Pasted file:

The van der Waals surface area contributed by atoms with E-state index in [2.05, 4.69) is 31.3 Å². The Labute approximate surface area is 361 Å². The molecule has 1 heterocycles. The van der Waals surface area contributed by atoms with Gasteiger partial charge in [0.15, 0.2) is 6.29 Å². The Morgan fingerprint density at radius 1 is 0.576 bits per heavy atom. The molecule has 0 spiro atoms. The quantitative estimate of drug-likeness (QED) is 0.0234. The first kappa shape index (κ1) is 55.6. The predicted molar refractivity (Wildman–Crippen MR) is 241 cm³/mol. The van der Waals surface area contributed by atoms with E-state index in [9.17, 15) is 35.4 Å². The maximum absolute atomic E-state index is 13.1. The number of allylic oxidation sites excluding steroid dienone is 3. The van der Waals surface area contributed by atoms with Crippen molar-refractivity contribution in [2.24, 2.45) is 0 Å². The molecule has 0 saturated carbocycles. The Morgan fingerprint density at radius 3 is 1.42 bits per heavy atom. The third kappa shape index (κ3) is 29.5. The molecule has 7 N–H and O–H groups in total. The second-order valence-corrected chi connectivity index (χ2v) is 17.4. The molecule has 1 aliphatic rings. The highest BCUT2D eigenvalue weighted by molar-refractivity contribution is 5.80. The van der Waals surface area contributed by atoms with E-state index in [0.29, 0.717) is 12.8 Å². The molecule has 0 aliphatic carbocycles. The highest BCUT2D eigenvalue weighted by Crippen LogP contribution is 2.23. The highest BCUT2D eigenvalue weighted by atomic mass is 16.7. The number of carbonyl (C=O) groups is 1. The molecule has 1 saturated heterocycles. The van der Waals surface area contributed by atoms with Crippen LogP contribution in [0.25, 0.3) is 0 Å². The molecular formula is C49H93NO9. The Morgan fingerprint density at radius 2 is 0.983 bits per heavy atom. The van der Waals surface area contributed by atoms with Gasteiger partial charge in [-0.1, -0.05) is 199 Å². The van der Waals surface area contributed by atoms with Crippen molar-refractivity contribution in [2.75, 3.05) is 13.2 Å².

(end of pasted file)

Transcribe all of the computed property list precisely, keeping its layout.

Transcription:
The van der Waals surface area contributed by atoms with E-state index in [2.05, 4.69) is 31.3 Å². The Labute approximate surface area is 361 Å². The molecule has 1 heterocycles. The van der Waals surface area contributed by atoms with Gasteiger partial charge in [0.15, 0.2) is 6.29 Å². The Morgan fingerprint density at radius 1 is 0.576 bits per heavy atom. The molecule has 0 spiro atoms. The quantitative estimate of drug-likeness (QED) is 0.0234. The first kappa shape index (κ1) is 55.6. The predicted molar refractivity (Wildman–Crippen MR) is 241 cm³/mol. The van der Waals surface area contributed by atoms with E-state index in [9.17, 15) is 35.4 Å². The maximum absolute atomic E-state index is 13.1. The number of allylic oxidation sites excluding steroid dienone is 3. The van der Waals surface area contributed by atoms with Crippen molar-refractivity contribution in [2.24, 2.45) is 0 Å². The molecule has 0 saturated carbocycles. The Morgan fingerprint density at radius 3 is 1.42 bits per heavy atom. The third kappa shape index (κ3) is 29.5. The molecule has 7 N–H and O–H groups in total. The second-order valence-corrected chi connectivity index (χ2v) is 17.4. The molecule has 1 aliphatic rings. The highest BCUT2D eigenvalue weighted by molar-refractivity contribution is 5.80. The van der Waals surface area contributed by atoms with E-state index in [0.29, 0.717) is 12.8 Å². The molecule has 0 aliphatic carbocycles. The highest BCUT2D eigenvalue weighted by Crippen LogP contribution is 2.23. The highest BCUT2D eigenvalue weighted by atomic mass is 16.7. The number of carbonyl (C=O) groups is 1. The molecule has 1 saturated heterocycles. The van der Waals surface area contributed by atoms with Crippen LogP contribution in [0.25, 0.3) is 0 Å². The molecular formula is C49H93NO9. The Morgan fingerprint density at radius 2 is 0.983 bits per heavy atom. The van der Waals surface area contributed by atoms with Gasteiger partial charge in [-0.1, -0.05) is 199 Å². The van der Waals surface area contributed by atoms with Crippen molar-refractivity contribution in [2.75, 3.05) is 13.2 Å².